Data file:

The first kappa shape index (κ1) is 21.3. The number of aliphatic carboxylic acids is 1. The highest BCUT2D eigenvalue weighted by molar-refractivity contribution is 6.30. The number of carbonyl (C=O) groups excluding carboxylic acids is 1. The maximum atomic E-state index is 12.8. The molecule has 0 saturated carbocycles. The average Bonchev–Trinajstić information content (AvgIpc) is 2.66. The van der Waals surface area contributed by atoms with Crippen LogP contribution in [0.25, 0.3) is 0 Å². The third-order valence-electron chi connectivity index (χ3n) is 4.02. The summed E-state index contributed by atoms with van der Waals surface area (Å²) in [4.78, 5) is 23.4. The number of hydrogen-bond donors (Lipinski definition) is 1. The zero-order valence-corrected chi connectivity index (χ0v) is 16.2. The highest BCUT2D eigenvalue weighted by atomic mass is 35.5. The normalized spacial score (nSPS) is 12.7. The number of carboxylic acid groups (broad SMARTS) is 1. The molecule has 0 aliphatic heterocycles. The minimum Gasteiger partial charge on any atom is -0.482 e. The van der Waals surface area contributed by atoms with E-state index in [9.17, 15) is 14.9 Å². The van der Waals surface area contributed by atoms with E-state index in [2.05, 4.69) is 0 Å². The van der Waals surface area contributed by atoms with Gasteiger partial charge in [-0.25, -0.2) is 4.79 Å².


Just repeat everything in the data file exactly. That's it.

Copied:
The first kappa shape index (κ1) is 21.3. The number of aliphatic carboxylic acids is 1. The highest BCUT2D eigenvalue weighted by molar-refractivity contribution is 6.30. The number of carbonyl (C=O) groups excluding carboxylic acids is 1. The maximum atomic E-state index is 12.8. The molecule has 0 saturated carbocycles. The average Bonchev–Trinajstić information content (AvgIpc) is 2.66. The van der Waals surface area contributed by atoms with Crippen LogP contribution in [0.25, 0.3) is 0 Å². The third-order valence-electron chi connectivity index (χ3n) is 4.02. The summed E-state index contributed by atoms with van der Waals surface area (Å²) in [4.78, 5) is 23.4. The number of hydrogen-bond donors (Lipinski definition) is 1. The zero-order valence-corrected chi connectivity index (χ0v) is 16.2. The highest BCUT2D eigenvalue weighted by atomic mass is 35.5. The normalized spacial score (nSPS) is 12.7. The number of carboxylic acid groups (broad SMARTS) is 1. The molecule has 0 aliphatic heterocycles. The minimum Gasteiger partial charge on any atom is -0.482 e. The van der Waals surface area contributed by atoms with E-state index in [9.17, 15) is 14.9 Å². The van der Waals surface area contributed by atoms with E-state index in [2.05, 4.69) is 0 Å². The van der Waals surface area contributed by atoms with Gasteiger partial charge in [-0.25, -0.2) is 4.79 Å².